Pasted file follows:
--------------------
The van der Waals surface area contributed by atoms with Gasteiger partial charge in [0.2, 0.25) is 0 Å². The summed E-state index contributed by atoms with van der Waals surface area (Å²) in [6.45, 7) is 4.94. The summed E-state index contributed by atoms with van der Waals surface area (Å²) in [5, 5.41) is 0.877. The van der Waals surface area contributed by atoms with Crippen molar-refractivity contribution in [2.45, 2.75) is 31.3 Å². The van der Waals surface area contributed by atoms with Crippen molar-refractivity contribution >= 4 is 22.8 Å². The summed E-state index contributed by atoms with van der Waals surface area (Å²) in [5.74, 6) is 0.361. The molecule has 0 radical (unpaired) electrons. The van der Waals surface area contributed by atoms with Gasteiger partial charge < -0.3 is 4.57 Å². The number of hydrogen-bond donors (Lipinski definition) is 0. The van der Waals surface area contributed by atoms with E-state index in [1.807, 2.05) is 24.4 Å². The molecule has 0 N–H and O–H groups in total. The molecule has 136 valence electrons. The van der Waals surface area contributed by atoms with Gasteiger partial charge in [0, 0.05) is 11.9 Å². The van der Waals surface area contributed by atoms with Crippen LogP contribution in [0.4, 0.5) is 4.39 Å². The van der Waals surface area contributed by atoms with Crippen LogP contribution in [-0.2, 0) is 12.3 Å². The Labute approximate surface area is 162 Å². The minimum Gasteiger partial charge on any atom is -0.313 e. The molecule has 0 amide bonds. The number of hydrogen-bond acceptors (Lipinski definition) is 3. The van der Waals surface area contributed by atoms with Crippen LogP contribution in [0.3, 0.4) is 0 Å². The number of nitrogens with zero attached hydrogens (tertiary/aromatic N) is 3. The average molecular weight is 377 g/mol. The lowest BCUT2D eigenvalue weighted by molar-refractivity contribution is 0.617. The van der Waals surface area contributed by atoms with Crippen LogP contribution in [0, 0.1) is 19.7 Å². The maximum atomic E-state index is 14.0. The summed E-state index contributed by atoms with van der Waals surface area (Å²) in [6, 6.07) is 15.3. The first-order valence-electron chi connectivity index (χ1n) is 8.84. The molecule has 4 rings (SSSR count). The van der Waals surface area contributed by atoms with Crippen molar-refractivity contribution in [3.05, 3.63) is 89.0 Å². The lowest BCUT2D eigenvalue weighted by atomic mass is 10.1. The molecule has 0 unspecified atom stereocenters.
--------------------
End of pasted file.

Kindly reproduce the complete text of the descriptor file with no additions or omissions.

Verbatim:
The van der Waals surface area contributed by atoms with Gasteiger partial charge in [0.2, 0.25) is 0 Å². The summed E-state index contributed by atoms with van der Waals surface area (Å²) in [6.45, 7) is 4.94. The summed E-state index contributed by atoms with van der Waals surface area (Å²) in [5, 5.41) is 0.877. The van der Waals surface area contributed by atoms with Crippen molar-refractivity contribution in [2.45, 2.75) is 31.3 Å². The van der Waals surface area contributed by atoms with Crippen molar-refractivity contribution >= 4 is 22.8 Å². The summed E-state index contributed by atoms with van der Waals surface area (Å²) in [5.74, 6) is 0.361. The molecule has 0 radical (unpaired) electrons. The van der Waals surface area contributed by atoms with Gasteiger partial charge < -0.3 is 4.57 Å². The number of hydrogen-bond donors (Lipinski definition) is 0. The van der Waals surface area contributed by atoms with E-state index in [1.807, 2.05) is 24.4 Å². The molecule has 0 N–H and O–H groups in total. The molecule has 136 valence electrons. The van der Waals surface area contributed by atoms with Gasteiger partial charge in [0, 0.05) is 11.9 Å². The van der Waals surface area contributed by atoms with Crippen LogP contribution in [0.4, 0.5) is 4.39 Å². The van der Waals surface area contributed by atoms with Crippen LogP contribution in [-0.2, 0) is 12.3 Å². The Labute approximate surface area is 162 Å². The minimum Gasteiger partial charge on any atom is -0.313 e. The molecule has 0 amide bonds. The number of hydrogen-bond acceptors (Lipinski definition) is 3. The van der Waals surface area contributed by atoms with Crippen LogP contribution in [0.3, 0.4) is 0 Å². The number of nitrogens with zero attached hydrogens (tertiary/aromatic N) is 3. The average molecular weight is 377 g/mol. The lowest BCUT2D eigenvalue weighted by molar-refractivity contribution is 0.617. The van der Waals surface area contributed by atoms with Crippen LogP contribution in [0, 0.1) is 19.7 Å². The maximum atomic E-state index is 14.0. The summed E-state index contributed by atoms with van der Waals surface area (Å²) in [6, 6.07) is 15.3. The first-order valence-electron chi connectivity index (χ1n) is 8.84. The molecule has 4 rings (SSSR count). The van der Waals surface area contributed by atoms with Crippen molar-refractivity contribution in [3.05, 3.63) is 89.0 Å². The lowest BCUT2D eigenvalue weighted by atomic mass is 10.1. The molecule has 0 unspecified atom stereocenters.